The Gender Pay Gap
The most recent year for reported year-round earnings data available for full-time workers revealed the gender earnings gap to be 20 percent between men and women or said a different way women earned 20 percent less than men (Hegewisch 2018).
The earnings gap between women and men has been measured (in the past) by taking a snapshot of both genders who have worked fulltime year-round and in a given year. Reviewing a 15-year period from 2001 through 2015, The Institute for Women’s Policy Research examined the different labor force experiences of women and men. The report “The Slowly Narrowing Gender Wage Gap” showed 28 percent of women and 59 percent of men worked consistently full-time, year-round between 2001 and 2015.
In previous reports, it has been stated women earn 80 cents to every dollar a man would make which understates the pay inequality issue for women. Looking only to full time women labor leaves many of them out of the picture when compared to men. Some of the highlights coming out of this study:
• “Women today earn just 49 cents to the typical men’s dollar, much less than the 80 cents usually reported.” Total earnings are measured across a 15-year period for all workers, not just full time workers, and who have worked at least one year. Earnings for women were 49% of the earnings for men in 2015. Over the 15-year period, progress or gains in salary for women versus men has slowed when compared to the previous 30 years.
• “The cost of taking time off from the labor force is high.” Women taking one year off from work resulted in annual earnings 39% less than women who worked the 15-year period. When compared to a 15-year period starting in 1968 the 2001 through 2015 period saw a 12% decrease in pay. Men were also penalized; but, it was not to the same degree as women much of the time.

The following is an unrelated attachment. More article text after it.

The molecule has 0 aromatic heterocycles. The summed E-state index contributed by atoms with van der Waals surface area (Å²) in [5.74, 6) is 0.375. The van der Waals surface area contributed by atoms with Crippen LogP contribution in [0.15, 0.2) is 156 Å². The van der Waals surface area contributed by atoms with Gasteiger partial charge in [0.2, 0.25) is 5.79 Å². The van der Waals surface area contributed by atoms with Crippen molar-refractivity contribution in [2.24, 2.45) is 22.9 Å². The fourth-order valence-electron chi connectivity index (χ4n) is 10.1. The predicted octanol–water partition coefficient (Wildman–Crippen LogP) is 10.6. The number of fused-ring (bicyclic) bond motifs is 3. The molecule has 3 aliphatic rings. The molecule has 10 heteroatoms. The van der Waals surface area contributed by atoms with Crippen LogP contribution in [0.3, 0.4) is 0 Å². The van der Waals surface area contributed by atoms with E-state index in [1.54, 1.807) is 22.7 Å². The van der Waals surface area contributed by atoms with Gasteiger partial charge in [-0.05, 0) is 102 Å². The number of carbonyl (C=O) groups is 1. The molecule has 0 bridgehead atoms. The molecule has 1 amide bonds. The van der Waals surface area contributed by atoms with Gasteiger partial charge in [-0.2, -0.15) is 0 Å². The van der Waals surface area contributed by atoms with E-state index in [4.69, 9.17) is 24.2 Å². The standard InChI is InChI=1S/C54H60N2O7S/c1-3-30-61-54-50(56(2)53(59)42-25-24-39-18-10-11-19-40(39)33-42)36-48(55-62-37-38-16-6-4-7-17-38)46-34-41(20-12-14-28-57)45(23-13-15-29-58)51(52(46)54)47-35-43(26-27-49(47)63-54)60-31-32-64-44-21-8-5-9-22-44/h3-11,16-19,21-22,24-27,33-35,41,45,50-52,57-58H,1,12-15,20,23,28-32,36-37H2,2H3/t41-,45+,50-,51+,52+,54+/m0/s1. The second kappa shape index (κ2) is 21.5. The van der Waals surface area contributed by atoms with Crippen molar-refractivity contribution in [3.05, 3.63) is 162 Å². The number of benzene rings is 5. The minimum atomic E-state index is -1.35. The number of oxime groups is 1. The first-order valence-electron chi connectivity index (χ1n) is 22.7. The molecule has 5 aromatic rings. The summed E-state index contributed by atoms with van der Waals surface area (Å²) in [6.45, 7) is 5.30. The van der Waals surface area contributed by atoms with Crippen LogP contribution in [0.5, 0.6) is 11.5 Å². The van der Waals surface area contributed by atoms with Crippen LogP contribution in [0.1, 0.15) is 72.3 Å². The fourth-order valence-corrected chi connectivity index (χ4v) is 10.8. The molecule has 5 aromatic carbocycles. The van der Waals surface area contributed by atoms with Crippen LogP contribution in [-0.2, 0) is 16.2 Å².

• “Strengthening women’s labor force attachment is critical to narrowing the gender wage gap.” At nearly twice the rate of men, 43% of women had at least one year off with no earnings over the last 50 years. Polices such as paid family and medical leave and affordable child care can help woman participation rate improve and men to share unpaid time off.
• “Enforcement of equal employment opportunities and Title IX in education is critical to narrowing the wage gap.” Enforcement would assist women in gaining access to those higher paying fields which are now off-limits and has been for decades.
Expanding policies and programs to other parts of the country beyond what a few states have done or adopting national policies could help close the comprehensive, long-term earnings gap in the United States and equalize women’s pay with men’s across the lifetime.
“Women today earn just 49 cents to the typical men’s dollar, much less than the 80 cents usually reported.”
This is a BS statistic that is essentially meaningless. I worked in law enforcement before I retired and we had a gender-blind pay structure that paid agents with the same level of experience exactly the same rate of pay. Yet only about 20% of the agents were women. About 90% of the support staff–lower paying non professional positions not requiring a college degree–were indeed paid far less.
Yet by applying the metric above to our profession “women” would have indeed been paid far less than “men.” But the non-BS way to state it would be professional staff were paid far more than non-professional staff.
Anybody who uses this metric to claim there is still a pay imbalance in 21st century America is, at best, full of it.
Forgot to mention the fact that the reason my profession is still about 80% men is that stat reflects the approximate applicant pool. Women generally are not as interested in being law enforcement officers as men because of the long hours and the fact that it can be quite physically demanding. When they are, they certainly wouldn’t discriminated against–quite the opposite given that the EEO offices are always watching.